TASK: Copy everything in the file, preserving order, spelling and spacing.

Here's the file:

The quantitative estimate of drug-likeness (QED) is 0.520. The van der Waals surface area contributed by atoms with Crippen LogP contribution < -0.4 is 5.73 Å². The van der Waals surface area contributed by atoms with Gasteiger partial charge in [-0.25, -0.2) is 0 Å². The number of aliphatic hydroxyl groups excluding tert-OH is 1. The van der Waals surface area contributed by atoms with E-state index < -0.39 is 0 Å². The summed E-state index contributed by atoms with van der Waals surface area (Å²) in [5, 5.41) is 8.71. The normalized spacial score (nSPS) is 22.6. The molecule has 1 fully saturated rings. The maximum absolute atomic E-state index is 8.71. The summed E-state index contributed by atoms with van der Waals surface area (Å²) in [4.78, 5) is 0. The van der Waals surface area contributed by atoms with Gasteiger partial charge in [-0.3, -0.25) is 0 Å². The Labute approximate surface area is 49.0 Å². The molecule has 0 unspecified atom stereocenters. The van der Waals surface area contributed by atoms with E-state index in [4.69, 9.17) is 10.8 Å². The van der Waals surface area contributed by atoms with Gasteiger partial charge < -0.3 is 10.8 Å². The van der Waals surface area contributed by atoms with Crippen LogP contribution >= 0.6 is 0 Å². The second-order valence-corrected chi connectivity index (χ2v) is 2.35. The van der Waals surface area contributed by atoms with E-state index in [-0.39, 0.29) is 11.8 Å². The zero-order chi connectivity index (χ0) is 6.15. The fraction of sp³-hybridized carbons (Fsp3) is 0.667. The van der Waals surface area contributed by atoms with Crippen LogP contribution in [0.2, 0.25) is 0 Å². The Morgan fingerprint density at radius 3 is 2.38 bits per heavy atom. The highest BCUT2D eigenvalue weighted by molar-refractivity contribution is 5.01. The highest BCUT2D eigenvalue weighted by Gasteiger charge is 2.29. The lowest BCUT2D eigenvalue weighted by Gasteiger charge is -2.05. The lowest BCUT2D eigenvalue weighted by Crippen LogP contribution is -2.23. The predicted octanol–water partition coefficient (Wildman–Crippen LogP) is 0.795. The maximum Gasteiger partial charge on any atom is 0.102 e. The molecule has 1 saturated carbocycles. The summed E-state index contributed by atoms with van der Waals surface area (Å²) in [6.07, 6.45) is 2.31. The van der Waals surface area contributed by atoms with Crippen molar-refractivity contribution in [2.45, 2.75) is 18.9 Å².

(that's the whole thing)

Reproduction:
The quantitative estimate of drug-likeness (QED) is 0.520. The van der Waals surface area contributed by atoms with Crippen LogP contribution < -0.4 is 5.73 Å². The van der Waals surface area contributed by atoms with Gasteiger partial charge in [-0.25, -0.2) is 0 Å². The number of aliphatic hydroxyl groups excluding tert-OH is 1. The van der Waals surface area contributed by atoms with E-state index < -0.39 is 0 Å². The summed E-state index contributed by atoms with van der Waals surface area (Å²) in [5, 5.41) is 8.71. The normalized spacial score (nSPS) is 22.6. The molecule has 1 fully saturated rings. The maximum absolute atomic E-state index is 8.71. The summed E-state index contributed by atoms with van der Waals surface area (Å²) in [4.78, 5) is 0. The van der Waals surface area contributed by atoms with Gasteiger partial charge in [-0.3, -0.25) is 0 Å². The Labute approximate surface area is 49.0 Å². The molecule has 0 unspecified atom stereocenters. The van der Waals surface area contributed by atoms with E-state index in [4.69, 9.17) is 10.8 Å². The van der Waals surface area contributed by atoms with Gasteiger partial charge < -0.3 is 10.8 Å². The van der Waals surface area contributed by atoms with Crippen LogP contribution >= 0.6 is 0 Å². The second-order valence-corrected chi connectivity index (χ2v) is 2.35. The van der Waals surface area contributed by atoms with E-state index in [-0.39, 0.29) is 11.8 Å². The zero-order chi connectivity index (χ0) is 6.15. The fraction of sp³-hybridized carbons (Fsp3) is 0.667. The van der Waals surface area contributed by atoms with Crippen LogP contribution in [0.2, 0.25) is 0 Å². The Morgan fingerprint density at radius 3 is 2.38 bits per heavy atom. The highest BCUT2D eigenvalue weighted by molar-refractivity contribution is 5.01. The highest BCUT2D eigenvalue weighted by Gasteiger charge is 2.29. The lowest BCUT2D eigenvalue weighted by Gasteiger charge is -2.05. The lowest BCUT2D eigenvalue weighted by Crippen LogP contribution is -2.23. The predicted octanol–water partition coefficient (Wildman–Crippen LogP) is 0.795. The maximum Gasteiger partial charge on any atom is 0.102 e. The molecule has 1 saturated carbocycles. The summed E-state index contributed by atoms with van der Waals surface area (Å²) in [6.07, 6.45) is 2.31. The van der Waals surface area contributed by atoms with Crippen molar-refractivity contribution in [2.45, 2.75) is 18.9 Å².